Tags: Barack Obama | Bowe Bergdahl Freed | Bergdahl | Joint Chiefs | deserted | soldiers

Soldiers: Joint Chiefs Chairman Said Bergdahl Deserted

Tuesday, 05 Aug 2014 12:37 PM

By Andrea Billups

Soldiers in Sgt. Bowe Bergdahl's unit, including his roommate, say the then-chairman of the Joint Chiefs of Staff told them that the military knew the missing private had deserted when he walked away near the Pakistan border with Afghanistan and was soon captured by the Taliban.

Cody Full, Bergdahl's infantry roommate, told The Daily Caller that Adm. Michael Mullen visited with their unit for Thanksgiving dinner and shared his concerns publicly. "He said, 'Yeah, he walked off, everybody knows he walked off. I don't know why they are trying to pretend that he didn't,'" Full said.

Full said the admiral seemed put off with why the military was expending so much energy in trying to rescue Bergdahl after he went missing in 2009, sending his platoon on multiple dangerous search missions for two months.

Another soldier in the platoon, Matt Vierkant, told the Daily Caller that it was quickly obvious that Bergdahl had deserted, describing the information they gleaned in the days after his disappearance.

"For us, we knew right away we were looking for him on our outpost, up to battalion level, knew he had walked off," Vierkant said, calling the search a distraction from real duties in the region. "We knew he wasn't taken… Some children said he was crawling through the reeds."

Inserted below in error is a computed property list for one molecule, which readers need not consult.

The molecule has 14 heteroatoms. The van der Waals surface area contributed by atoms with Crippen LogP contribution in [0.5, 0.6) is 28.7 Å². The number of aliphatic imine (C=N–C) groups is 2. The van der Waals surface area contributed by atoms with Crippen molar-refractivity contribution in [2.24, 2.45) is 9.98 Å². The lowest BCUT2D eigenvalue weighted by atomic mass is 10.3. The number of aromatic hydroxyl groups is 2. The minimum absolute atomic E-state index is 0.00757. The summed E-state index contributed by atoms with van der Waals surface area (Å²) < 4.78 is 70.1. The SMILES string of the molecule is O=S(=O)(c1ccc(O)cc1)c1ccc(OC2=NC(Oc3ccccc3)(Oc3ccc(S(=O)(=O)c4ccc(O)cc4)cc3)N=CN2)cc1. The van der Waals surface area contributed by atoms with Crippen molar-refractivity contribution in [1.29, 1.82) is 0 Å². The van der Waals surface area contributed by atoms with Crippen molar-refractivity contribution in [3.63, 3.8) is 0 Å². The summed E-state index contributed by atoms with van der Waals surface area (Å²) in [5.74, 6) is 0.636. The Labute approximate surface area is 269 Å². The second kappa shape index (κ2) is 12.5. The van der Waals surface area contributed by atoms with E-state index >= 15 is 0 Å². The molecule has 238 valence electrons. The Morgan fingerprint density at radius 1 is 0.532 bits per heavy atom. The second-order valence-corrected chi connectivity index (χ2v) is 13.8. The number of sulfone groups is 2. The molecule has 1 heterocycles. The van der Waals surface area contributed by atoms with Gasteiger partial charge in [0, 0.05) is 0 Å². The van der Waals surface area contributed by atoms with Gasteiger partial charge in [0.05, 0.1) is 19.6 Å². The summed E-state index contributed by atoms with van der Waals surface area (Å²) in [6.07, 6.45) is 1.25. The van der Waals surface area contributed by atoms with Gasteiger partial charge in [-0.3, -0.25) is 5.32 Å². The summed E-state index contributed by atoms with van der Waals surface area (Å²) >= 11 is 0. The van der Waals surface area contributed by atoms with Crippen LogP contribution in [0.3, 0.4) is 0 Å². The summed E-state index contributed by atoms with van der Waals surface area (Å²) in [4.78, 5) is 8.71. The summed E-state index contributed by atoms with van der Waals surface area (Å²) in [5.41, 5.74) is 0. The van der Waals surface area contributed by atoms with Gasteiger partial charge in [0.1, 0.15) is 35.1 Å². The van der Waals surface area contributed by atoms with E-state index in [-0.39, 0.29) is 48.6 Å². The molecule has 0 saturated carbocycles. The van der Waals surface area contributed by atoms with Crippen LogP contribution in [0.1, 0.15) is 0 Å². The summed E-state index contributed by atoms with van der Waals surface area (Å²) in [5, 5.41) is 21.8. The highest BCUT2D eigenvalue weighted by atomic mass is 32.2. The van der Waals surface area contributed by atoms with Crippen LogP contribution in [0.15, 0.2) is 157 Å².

Bergdahl, now 28, remains on active desk duty after his release in May. He will face questioning Wednesday by Army investigators in San Antonio, Texas, who will decide his future, NBC News reported.

President Barack Obama was criticized after he released five Taliban terror combatants from prison in Guantanamo Bay in exchange for Bergdahl, including one described as a "psychopath" by Army Col. Mark Mitchell, director for counterterrorism at the National Security Council, The Washington Times reported.

Mitchell led efforts to capture Mullah Mohammad Fazl in the early days of the Afghanistan war and said Afghans have right to fear him if he returns to his previous life of terror. "Stripped of his power and authority, he was poetic and contemptible, " Mitchell told the Times. "I have no doubt that he remains a psychopath, and he's probably a danger to fellow Afghans."

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